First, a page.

Work: It’s Better When You Buddy-Up
Crafting a great partnership with somebody else is something that takes a lot of time and work. But at the root of all great partnerships are shared goals.
Most partnerships are developed over an extended period of time. They start off small, and then they blossom into something high-effective and profitable.
Here is some advice for creating a meaningful, long-term partnership.
Discover Your Strengths And Weaknesses
The best partnerships are those where both people have complementary skills. One person might be really good at writing and tech, the other person at sales and meeting new people. Bringing together these different skills sets helps you to become a more successful unit. Unsuccessful business partnerships are often those where both people have the same strengths and weaknesses and are unable to complement each other.
Stephen Key, a man who went into a partnership over 16 years ago to start a business, says that people shouldn’t be afraid to rely on their trading partners. After all, that’s what they’re there for.
Put Things In Writing
It’s a good idea at the outset of a partnership to get everything in writing. One of the things you’ll need to get in writing is the insurance you’ll need. Ellis Whittam, a consulting firm, says that limited liability partnerships still need employer’s liability insurance, even if they aren’t employing anybody else. You’ll also want to do things like define your individual roles so that you know who is supposed to be doing what. If a partner isn’t doing what they’re supposed to be doing, you can always refer to the written agreement.
Don’t Let Discontent Fester
Partnerships aren’t always happy-go-lucky experiences. Instead, they can turn sour, especially if one party thinks that they’re getting screwed over by the other. The best way around this, according to Key, is to prioritize airing your grievances. You should let them out, he says, before things get blown out of proportion. Say what you need to say and move on.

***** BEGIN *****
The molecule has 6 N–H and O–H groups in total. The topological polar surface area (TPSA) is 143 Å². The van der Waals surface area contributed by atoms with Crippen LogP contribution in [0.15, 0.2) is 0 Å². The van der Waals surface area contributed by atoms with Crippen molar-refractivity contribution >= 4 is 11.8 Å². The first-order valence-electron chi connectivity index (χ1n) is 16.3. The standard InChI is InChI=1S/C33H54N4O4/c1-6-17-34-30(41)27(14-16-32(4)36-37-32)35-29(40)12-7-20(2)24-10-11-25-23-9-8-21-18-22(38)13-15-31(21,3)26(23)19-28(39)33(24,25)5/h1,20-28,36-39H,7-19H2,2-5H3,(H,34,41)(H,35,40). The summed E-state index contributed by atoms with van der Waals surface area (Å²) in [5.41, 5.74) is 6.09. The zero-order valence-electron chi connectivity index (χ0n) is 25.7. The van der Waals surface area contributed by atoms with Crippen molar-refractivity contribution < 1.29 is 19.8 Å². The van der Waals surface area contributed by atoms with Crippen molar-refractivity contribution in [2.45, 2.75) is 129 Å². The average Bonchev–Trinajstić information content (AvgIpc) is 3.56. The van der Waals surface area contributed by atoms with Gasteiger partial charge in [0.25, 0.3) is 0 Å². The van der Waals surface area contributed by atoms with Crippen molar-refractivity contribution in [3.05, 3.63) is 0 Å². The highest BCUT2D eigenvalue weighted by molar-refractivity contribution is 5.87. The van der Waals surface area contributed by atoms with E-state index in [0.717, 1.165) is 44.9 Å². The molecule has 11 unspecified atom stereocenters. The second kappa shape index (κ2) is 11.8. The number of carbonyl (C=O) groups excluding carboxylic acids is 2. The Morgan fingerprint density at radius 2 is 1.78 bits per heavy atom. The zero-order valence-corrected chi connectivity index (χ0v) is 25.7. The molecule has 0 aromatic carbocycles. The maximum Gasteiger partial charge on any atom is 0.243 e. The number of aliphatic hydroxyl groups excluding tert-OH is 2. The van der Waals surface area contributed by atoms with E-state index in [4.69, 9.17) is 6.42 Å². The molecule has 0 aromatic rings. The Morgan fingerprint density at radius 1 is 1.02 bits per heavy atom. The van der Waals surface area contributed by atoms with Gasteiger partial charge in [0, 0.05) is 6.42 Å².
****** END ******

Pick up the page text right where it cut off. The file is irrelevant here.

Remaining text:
Support Each Other
Effective partnerships are all about mutual support. The data show that startups founded by partners actually survive much longer than startups founded by lone individuals. The reason for this is believed to be because founders in partnerships are able to share the load and the stress, as well as be there to motivate each other to succeed. Key says that life early on in a partnership is tough. You’ll often find yourself working late and at weekends. But if you’ve got somebody with you to help you see it through, things are a lot easier. If you’re finding yourself wishing that your partner was ill, something has gone terribly wrong in your relationship.
Admit Mistakes Quickly
If there’s one thing that partners don’t like, it’s calling you out on your mistakes. It’s stressful and something that few people want to do. It’s far better to be open and honest when you mess up. Take on full responsibility for your action, admit you made a mistake and move on.